Apple Rejects Apps Lacking Information, Bugs, Bad Design

Apple rejects most applications because they're incomplete, have bugs, have a substandard interface or aren't abiding by Apple's developer guidelines.

Apple decided to report the main reasons it rejects apps and settled on the top 10:

  • 14% More information needed
  • 8% Guideline 2.2: Apps that exhibit bugs will be rejected
  • 6% Did not comply with terms in the Developer Program License Agreement
  • 6% Guideline 10.6: Apple and our customers place a high value on simple, refined, creative, well thought through interfaces. They take more work but are worth it. Apple sets a high bar. If your user interface is complex or less than very good, it may be rejected
  • 5% Guideline 3.3: Apps with names, descriptions, or screen shots not relevant to the App content and functionality will be rejected
  • 5% Guideline 22.2: Apps that contain false, fraudulent or misleading representations or use names or icons similar to other Apps will be rejected
  • 4% Guideline 3.4: App names in iTunes Connect and as displayed on a device should be similar, so as not to cause confusion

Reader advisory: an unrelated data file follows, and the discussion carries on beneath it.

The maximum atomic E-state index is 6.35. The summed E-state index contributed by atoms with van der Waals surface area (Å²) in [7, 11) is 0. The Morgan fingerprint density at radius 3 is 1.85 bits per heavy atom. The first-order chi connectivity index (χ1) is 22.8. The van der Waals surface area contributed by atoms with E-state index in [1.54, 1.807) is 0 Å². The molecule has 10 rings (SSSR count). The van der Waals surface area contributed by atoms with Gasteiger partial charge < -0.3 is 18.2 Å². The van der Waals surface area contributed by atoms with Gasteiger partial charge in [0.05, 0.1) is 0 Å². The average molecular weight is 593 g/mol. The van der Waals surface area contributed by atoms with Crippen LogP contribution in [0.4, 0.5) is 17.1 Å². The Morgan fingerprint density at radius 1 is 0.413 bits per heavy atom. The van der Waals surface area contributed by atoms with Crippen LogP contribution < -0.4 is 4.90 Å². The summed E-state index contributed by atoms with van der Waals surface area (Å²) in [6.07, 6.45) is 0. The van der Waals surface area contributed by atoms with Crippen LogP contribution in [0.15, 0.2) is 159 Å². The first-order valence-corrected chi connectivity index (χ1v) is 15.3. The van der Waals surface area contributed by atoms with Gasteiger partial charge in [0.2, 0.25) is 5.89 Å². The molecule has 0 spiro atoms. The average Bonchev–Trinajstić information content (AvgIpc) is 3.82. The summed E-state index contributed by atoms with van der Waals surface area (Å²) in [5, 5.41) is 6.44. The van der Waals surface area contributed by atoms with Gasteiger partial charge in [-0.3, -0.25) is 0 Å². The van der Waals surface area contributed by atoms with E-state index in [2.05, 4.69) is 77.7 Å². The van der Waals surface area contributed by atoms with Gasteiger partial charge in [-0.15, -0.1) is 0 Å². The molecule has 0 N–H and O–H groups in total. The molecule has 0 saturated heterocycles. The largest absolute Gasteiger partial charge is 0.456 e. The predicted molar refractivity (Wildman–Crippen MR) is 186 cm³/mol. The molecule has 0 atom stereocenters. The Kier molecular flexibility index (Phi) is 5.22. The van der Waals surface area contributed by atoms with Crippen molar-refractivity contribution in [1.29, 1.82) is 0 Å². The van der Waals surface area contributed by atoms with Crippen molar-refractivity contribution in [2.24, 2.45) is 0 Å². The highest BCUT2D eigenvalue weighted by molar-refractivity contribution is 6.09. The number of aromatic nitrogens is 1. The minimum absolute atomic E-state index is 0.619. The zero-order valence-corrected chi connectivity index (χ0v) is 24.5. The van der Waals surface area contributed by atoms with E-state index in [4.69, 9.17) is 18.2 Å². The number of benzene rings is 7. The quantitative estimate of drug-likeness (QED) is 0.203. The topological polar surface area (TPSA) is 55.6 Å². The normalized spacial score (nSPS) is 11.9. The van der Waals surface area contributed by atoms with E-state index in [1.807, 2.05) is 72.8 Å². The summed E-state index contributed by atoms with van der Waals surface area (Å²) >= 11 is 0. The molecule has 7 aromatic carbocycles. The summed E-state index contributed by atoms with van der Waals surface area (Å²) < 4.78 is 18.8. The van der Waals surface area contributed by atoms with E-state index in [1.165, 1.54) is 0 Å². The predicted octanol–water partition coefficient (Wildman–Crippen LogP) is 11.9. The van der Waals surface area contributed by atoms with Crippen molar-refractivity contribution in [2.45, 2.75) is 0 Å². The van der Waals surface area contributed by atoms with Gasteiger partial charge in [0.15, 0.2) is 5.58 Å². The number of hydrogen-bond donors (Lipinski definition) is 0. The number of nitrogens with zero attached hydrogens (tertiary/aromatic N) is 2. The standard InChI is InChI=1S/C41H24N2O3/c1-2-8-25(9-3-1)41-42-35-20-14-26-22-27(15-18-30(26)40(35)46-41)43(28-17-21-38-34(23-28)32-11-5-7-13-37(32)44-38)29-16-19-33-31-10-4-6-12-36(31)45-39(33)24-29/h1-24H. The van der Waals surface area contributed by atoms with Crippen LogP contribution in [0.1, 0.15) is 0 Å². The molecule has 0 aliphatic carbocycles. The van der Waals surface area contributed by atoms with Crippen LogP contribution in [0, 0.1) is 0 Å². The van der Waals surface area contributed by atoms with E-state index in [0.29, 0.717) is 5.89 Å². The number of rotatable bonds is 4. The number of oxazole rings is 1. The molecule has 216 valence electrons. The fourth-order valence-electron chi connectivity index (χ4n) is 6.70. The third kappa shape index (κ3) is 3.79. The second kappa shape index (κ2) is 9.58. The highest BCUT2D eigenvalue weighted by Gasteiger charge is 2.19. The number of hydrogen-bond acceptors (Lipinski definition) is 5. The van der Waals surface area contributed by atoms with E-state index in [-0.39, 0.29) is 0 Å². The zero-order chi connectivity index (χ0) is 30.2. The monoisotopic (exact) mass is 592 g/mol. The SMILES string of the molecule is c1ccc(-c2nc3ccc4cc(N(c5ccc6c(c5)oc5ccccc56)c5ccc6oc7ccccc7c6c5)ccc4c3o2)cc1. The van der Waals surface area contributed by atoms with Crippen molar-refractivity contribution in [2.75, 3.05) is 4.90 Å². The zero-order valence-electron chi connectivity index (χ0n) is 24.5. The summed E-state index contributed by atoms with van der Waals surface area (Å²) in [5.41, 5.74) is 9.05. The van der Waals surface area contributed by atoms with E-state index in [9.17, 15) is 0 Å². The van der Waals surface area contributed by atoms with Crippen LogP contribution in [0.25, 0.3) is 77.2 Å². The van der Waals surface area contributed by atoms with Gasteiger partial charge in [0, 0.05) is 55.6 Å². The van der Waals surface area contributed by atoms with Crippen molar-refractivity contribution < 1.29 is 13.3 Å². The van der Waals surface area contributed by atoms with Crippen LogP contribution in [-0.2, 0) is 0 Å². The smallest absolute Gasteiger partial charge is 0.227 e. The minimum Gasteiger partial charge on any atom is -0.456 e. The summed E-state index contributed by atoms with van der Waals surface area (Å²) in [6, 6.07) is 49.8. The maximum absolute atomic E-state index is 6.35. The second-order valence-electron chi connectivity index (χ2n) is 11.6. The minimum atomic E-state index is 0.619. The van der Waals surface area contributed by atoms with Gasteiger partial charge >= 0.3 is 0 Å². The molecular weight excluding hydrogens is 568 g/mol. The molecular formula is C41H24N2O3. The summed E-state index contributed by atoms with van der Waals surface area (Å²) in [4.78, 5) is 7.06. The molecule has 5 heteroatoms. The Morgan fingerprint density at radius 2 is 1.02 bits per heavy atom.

• 4% Guideline 3.2: Apps with placeholder text will be rejected
  • 3% Guideline 3.8: Developers are responsible for assigning appropriate ratings to their Apps. Inappropriate ratings may be changed/deleted by Apple
  • 2% Guideline 2.9: Apps that are "beta", "demo", "trial", or "test" versions will be rejected

The important thing to notice is that Apple's rejections are mostly based on common sense. Why would you try to put a substandard or "beta" app in the App Store? Or why would someone not fill out the paperwork correctly, use broken links or an already used name? Such things are lacking professionalism, so it's not surprising they risk rejection. The guidelines are meant to be part of Apple's quality control and it works.

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